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Porto Charities hires executive director Larry Rzepka to lead support for special-needs students

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Porto Charities Inc., a Northern Virginia nonprofit dedicated to addressing the needs of those with intellectual and developmental disabilities, recently appointed its first executive director, Larry Rzepka, a development and fundraising veteran with 35 years of experience and deep roots to Catholic schools.

Leo Alonso, the organization’s founder and longtime president, made the announcement. He called Rzepka the right choice, saying he could help Porto Charities grow its size and impact.

According to Rzepka, the move has brought his career full circle. He has lived in Northern Virginia for 20 years, sending his daughter to diocesan Catholic schools and attending Blessed Sacrament Church in Alexandria until his recent move to Dumfries. Joining Porto Charities recalled for him earlier career experiences, including working for Madonna University in Livonia, Mich., and Bethlehem University in the Holy Land. "I’m excited," he said.

Since founding Porto Charities in 2009, Alonso and a network of volunteers powered the organization’s work, mostly focused on raising funds to provide diocesan schools with the resources to accommodate children with special needs. Many parishes in the area conduct second collections annually on Porto Charities’ behalf. He’s hopeful that the addition of a full-time executive will allow the charity to expand its reach and further its recent initiative to land students good jobs when their education is complete. Alonso will continue to serve as president and on the board of directors.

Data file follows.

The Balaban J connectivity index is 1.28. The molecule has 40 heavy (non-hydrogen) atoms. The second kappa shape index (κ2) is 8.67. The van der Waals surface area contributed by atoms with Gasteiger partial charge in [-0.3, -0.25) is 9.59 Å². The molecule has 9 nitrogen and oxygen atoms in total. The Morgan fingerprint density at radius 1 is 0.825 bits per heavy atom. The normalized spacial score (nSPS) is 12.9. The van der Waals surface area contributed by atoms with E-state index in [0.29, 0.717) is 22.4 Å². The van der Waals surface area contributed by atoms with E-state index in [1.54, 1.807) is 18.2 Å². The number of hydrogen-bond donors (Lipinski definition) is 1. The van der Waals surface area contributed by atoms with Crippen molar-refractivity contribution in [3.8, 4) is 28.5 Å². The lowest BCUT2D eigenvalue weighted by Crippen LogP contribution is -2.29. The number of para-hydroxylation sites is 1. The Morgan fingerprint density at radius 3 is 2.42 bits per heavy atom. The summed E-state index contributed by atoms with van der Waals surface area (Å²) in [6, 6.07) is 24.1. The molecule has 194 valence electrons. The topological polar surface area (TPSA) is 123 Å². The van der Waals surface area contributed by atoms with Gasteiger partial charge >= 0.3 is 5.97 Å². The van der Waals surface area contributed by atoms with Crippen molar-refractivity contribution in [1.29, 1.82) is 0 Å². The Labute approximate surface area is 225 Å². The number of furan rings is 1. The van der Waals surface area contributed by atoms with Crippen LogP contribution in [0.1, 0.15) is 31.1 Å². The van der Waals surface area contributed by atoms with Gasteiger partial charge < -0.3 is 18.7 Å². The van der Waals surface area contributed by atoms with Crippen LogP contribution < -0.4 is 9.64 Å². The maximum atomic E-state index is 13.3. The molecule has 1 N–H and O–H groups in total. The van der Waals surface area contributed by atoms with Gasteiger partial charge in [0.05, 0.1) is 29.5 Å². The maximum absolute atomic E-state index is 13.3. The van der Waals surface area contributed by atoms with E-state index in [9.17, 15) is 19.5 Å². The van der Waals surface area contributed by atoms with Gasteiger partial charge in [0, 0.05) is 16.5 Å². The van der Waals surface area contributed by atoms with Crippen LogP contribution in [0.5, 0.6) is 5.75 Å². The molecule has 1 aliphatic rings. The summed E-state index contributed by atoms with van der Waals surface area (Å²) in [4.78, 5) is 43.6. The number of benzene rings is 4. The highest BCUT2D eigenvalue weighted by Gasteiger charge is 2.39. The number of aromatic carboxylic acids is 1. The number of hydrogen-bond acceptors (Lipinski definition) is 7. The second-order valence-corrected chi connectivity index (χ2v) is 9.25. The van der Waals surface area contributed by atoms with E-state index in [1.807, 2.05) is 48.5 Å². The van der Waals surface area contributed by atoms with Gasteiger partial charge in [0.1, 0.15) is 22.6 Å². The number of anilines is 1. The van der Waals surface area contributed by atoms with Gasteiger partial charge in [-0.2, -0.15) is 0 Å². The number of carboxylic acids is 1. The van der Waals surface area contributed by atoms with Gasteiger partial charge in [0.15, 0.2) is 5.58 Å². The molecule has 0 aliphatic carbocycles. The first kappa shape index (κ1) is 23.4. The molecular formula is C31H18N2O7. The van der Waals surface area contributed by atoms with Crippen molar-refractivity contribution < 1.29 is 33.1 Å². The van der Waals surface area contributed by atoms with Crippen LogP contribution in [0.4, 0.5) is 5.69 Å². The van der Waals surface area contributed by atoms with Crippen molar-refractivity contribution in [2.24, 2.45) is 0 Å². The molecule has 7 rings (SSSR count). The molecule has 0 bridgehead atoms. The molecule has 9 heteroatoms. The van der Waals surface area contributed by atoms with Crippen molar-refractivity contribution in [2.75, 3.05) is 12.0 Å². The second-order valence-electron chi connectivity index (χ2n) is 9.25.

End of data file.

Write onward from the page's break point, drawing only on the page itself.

Porto Charities recently placed 11 individuals with disabilities in positions at local Catholic schools, Alonso noted, with principals at other schools eager to hire more as interns or staff members. Earning a paycheck produces a sense of purpose and pride, something he witnessed in his own daughter, who has Down syndrome and works on Capitol Hill delivering mail. "Vivian knows when her paycheck is due in the mail every two weeks and beams upon opening that envelope," he said. She then pays her own way for lunch or other necessities. "They are able to live a life of their own and (are) very proud of it."

He and Rzepka hope to scale up such efforts, especially as the COVID-19 pandemic abates and in-person gatherings and fundraisers become more practical.

Find out more

Go to portocharities.org or email info@portocharities.org

© Arlington Catholic Herald 2021